Tony: it depends… on where you got the game from. If you know, if you bought the game in a physical version of it, you got a box, then that’s the best way to have it, because it’s yours, it’s in your hand and you can do with it whatever you want.  If there are other ways, if you bought it digitally or some other things that can be a little trickier, there are still things you can do there a lot of the times, but you just need to make sure that when you trade something that this is tradeable.  And that’s what we try to do on the site, we have all the games that you can trade with other people that’s on there for you to see. If you downloaded something that’s stuck to your PC or that kind of thing, then we don’t offer it right there. But you can definitely trade PC –  people trade PC games all of the time.

Will: awesome! So how big is your user base currently, and how much has it grown since you launched Leap Trade?

Tony: yeah we were in Beta just at the very end of last year, and we’ve been working very hard on the site and just had a more of a closed Beta atmosphere where we were refining. And we recently came out of Beta, and we’re growing very quickly now.  And we have about 2000 games available. So if you went on there right now and were looking for a game, there’s a big number out there – huge number that you can get right away from people looking to trade them. So there’s a lot of excitement building right now.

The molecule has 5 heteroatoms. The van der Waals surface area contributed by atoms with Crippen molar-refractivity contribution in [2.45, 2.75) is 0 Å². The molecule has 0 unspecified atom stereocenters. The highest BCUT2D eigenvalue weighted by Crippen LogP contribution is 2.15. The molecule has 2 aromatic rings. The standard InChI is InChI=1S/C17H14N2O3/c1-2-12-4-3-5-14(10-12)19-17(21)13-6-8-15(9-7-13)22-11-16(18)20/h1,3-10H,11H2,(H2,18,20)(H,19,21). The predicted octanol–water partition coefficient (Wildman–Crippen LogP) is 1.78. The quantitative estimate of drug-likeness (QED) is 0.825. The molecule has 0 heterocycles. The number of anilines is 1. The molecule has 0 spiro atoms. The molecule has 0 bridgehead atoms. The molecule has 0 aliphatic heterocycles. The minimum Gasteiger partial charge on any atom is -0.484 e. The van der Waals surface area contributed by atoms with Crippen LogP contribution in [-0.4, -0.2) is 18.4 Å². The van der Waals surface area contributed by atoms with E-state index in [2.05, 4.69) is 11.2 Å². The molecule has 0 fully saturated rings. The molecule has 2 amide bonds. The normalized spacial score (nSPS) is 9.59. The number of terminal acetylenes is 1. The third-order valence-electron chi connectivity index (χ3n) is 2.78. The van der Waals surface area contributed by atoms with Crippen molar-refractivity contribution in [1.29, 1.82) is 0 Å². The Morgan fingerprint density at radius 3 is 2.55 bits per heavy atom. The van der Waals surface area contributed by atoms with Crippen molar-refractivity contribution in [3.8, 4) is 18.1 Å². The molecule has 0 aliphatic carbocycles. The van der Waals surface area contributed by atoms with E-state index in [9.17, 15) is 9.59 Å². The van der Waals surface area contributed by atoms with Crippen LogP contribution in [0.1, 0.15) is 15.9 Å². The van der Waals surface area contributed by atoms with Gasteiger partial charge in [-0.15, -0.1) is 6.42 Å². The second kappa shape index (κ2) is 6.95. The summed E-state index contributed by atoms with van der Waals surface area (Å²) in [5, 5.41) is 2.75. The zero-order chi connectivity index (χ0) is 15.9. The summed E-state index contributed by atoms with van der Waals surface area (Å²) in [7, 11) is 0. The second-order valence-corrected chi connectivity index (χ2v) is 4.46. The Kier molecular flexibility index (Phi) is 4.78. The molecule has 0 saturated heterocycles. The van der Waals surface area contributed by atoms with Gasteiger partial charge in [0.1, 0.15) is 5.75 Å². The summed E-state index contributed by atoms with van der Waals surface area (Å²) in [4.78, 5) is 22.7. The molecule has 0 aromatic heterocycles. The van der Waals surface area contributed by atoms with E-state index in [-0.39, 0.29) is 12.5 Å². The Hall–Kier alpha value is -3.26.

Will: awesome! What’s the biggest challenge that you’ve faced with putting a site like this together? I’m sure with, not necessarily DMCA because that wouldn’t apply, but with Fair Use laws and everything, how much research did you have to go into when looking at the legality of this before you actually moved forward with the project?

Tony: yeah, that’s always a little bit of a sticky area. But there’s been so much precedent for that already. All previous consoles that are out there already,  the 360 – that era from the PS3 – and all before that, pretty much back to Atari and everything else – they’re all fair game. There’s no restrictions on that. People can trade, people can swap; people can do that without any restrictions. What’s great is that with the currenet consoles that came out, the Wii U, Xbox One, PS4, are all allowing used games and trading. So it’s looking great for us. In the future, we hope that digital will be more tradeable as well. They’re already making inroads with that, I know, with some friends and family traiding, and things like that. So our hope is that Fair Use rules the day, and we can be trading on Leap Trade 50 years from now – on whatever kind of Xbox, you know 17, that we’re playing holographic imaging and all that (laughs).